Mon, 22 Mar 1999

Infant among four dead in restaurant blaze

JAKARTA (JP): Four people, including a three-year-old boy, were killed in a fire which gutted a noodle restaurant on Jl. Mangga Besar VII in West Jakarta early Sunday morning.

All the fatalities were restaurant employees who lived in the four-story building. The first floor was used for the restaurant operation, named Bakmi Mangga Besar.

The fire, believed to have been caused by a gas stove explosion, caused millions of rupiah in material losses. Almost all the furniture and kitchen equipment, as well as clothing and other valuable goods were burned,

Restaurant cashier Dumaria Hasugian, said identification of the victims -- Dessiana, 25, Manukar Hasugian, 17 (Dumaria's younger brother), Agus Hermanto, 26 and his three-year-old son Agus Kristia -- was impossible.

The restaurant's owner, Jimmy, was unavailable for comment, as he was reportedly being questioned by local police.

The blaze happened at 5 a.m. Dumaria said.

"The incident started when Agus Hermanto and his son were trying to fix gas stoves. As one of the stoves was lit, however, it suddenly exploded."


Another employee, Yunus, who was standing outside the building when the incident occurred, said he heard a blast from the first floor and saw flames rapidly spread to the upper floors.

"After the blast, I saw my friends' shadows on the third and fourth floors running and screaming for help," Yunus, who suffered minor burns to the face, said.

Witnesses said one of the victims, Dessiana, better known as Dessi, managed to carry one of her boss' children through the fire to safety.

However, after placing the child outside the building, she rushed into the building, disregarding warnings from bystanders.

"No one knows why Dessi insisted on going inside," an aunt, Elly, said.

She said her niece had plans to marry and had asked her to be her guardian.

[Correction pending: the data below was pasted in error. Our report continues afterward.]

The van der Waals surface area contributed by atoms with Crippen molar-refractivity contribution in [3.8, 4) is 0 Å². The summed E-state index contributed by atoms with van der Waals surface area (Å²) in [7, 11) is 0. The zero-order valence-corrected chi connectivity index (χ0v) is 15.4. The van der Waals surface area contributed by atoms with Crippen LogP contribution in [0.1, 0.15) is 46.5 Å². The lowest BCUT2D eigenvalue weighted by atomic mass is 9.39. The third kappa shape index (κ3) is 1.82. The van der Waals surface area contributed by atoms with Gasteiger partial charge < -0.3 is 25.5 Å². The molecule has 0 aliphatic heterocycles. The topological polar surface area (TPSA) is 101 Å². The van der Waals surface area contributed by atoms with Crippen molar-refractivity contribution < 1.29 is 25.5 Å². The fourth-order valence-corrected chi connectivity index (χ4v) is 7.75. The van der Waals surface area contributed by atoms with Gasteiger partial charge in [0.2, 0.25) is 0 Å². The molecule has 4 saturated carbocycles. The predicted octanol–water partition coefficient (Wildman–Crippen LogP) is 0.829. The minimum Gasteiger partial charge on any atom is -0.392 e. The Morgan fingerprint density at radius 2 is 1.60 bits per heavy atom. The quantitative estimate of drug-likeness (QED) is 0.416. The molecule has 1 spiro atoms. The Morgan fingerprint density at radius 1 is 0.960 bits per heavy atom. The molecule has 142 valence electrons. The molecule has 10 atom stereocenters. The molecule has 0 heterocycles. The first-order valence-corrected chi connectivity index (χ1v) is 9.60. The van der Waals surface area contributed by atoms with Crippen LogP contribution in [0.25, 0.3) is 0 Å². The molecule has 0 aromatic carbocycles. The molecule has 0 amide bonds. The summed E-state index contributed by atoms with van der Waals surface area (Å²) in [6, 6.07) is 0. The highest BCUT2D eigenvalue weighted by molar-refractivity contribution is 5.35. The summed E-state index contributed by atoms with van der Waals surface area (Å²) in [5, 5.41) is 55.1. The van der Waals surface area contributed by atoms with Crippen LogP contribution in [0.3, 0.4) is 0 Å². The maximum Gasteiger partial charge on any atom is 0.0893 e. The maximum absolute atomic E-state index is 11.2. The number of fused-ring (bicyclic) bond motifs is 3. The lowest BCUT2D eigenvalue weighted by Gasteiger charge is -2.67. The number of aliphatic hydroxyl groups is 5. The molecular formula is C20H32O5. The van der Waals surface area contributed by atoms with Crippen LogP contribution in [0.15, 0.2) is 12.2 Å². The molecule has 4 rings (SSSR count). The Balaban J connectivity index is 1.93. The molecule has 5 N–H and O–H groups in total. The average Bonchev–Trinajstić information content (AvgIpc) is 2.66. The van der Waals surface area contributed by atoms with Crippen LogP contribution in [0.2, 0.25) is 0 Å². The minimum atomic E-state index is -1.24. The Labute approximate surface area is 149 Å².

"Dessi had no parents. Her father left her mother early and the mother died of cancer when Dessi was only seven years old," Elly said.

Dessi's only younger sister, Meidi, was adopted by relatives who moved to Australia.

"She (Dessi) was a kind and tough girl, who never complained about anything including her harsh life," Elly said.

Another relative Rudy, said he had frequently warned Dessi not to stay in the shop-house as the Mangga Besar area was not a safe place, especially for Chinese-Indonesians.

Rudy said Dessi was not afraid to live in the area, believing that if she was kind to other people similar acts would be returned to her.

"Near the shop-house, there are gambling dens and entertainment spots, such as massage parlors and discotheques which often illegally operate until the early morning," Rudy said.

He said he had often heard locals issue threats to attack the entertainment spots and gambling dens if they continued their illegal business practices.

When he heard the shop-house was burned, he assumed the disaster was the result of a clash between the entertainment spot's business owners and residents.

"I was only informed of the truth after my aunt explained that the fire was caused by an exploding stove."

Rudy said after the post mortem examination was performed, Dessi would be buried next to her mother's grave at Petamburan public cemetery. (emf)